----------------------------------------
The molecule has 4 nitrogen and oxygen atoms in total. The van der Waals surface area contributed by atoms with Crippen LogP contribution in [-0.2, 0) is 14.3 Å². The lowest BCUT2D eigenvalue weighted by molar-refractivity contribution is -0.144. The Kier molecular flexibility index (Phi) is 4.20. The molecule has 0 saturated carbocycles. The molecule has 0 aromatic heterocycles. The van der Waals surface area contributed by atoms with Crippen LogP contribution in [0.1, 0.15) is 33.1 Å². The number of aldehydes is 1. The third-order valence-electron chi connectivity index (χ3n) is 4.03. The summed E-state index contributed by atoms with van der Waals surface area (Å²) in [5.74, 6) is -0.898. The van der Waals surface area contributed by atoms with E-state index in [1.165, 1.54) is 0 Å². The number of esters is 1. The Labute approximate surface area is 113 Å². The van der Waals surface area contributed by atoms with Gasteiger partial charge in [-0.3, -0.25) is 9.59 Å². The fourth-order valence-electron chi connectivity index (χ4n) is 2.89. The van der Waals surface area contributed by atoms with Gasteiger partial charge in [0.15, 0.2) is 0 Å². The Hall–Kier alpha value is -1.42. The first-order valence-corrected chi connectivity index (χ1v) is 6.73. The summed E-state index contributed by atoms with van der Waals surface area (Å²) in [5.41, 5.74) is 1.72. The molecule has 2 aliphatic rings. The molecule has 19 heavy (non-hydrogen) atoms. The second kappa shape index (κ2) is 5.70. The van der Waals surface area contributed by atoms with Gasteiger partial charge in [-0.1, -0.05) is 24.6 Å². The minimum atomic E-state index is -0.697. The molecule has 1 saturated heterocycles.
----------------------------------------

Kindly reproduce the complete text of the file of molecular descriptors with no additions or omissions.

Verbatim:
The molecule has 4 nitrogen and oxygen atoms in total. The van der Waals surface area contributed by atoms with Crippen LogP contribution in [-0.2, 0) is 14.3 Å². The lowest BCUT2D eigenvalue weighted by molar-refractivity contribution is -0.144. The Kier molecular flexibility index (Phi) is 4.20. The molecule has 0 saturated carbocycles. The molecule has 0 aromatic heterocycles. The van der Waals surface area contributed by atoms with Crippen LogP contribution in [0.1, 0.15) is 33.1 Å². The number of aldehydes is 1. The third-order valence-electron chi connectivity index (χ3n) is 4.03. The summed E-state index contributed by atoms with van der Waals surface area (Å²) in [5.74, 6) is -0.898. The van der Waals surface area contributed by atoms with E-state index in [1.165, 1.54) is 0 Å². The number of esters is 1. The Labute approximate surface area is 113 Å². The van der Waals surface area contributed by atoms with Gasteiger partial charge in [-0.3, -0.25) is 9.59 Å². The fourth-order valence-electron chi connectivity index (χ4n) is 2.89. The van der Waals surface area contributed by atoms with Gasteiger partial charge in [0.15, 0.2) is 0 Å². The Hall–Kier alpha value is -1.42. The first-order valence-corrected chi connectivity index (χ1v) is 6.73. The summed E-state index contributed by atoms with van der Waals surface area (Å²) in [5.41, 5.74) is 1.72. The molecule has 2 aliphatic rings. The molecule has 19 heavy (non-hydrogen) atoms. The second kappa shape index (κ2) is 5.70. The van der Waals surface area contributed by atoms with Gasteiger partial charge in [-0.1, -0.05) is 24.6 Å². The minimum atomic E-state index is -0.697. The molecule has 1 saturated heterocycles.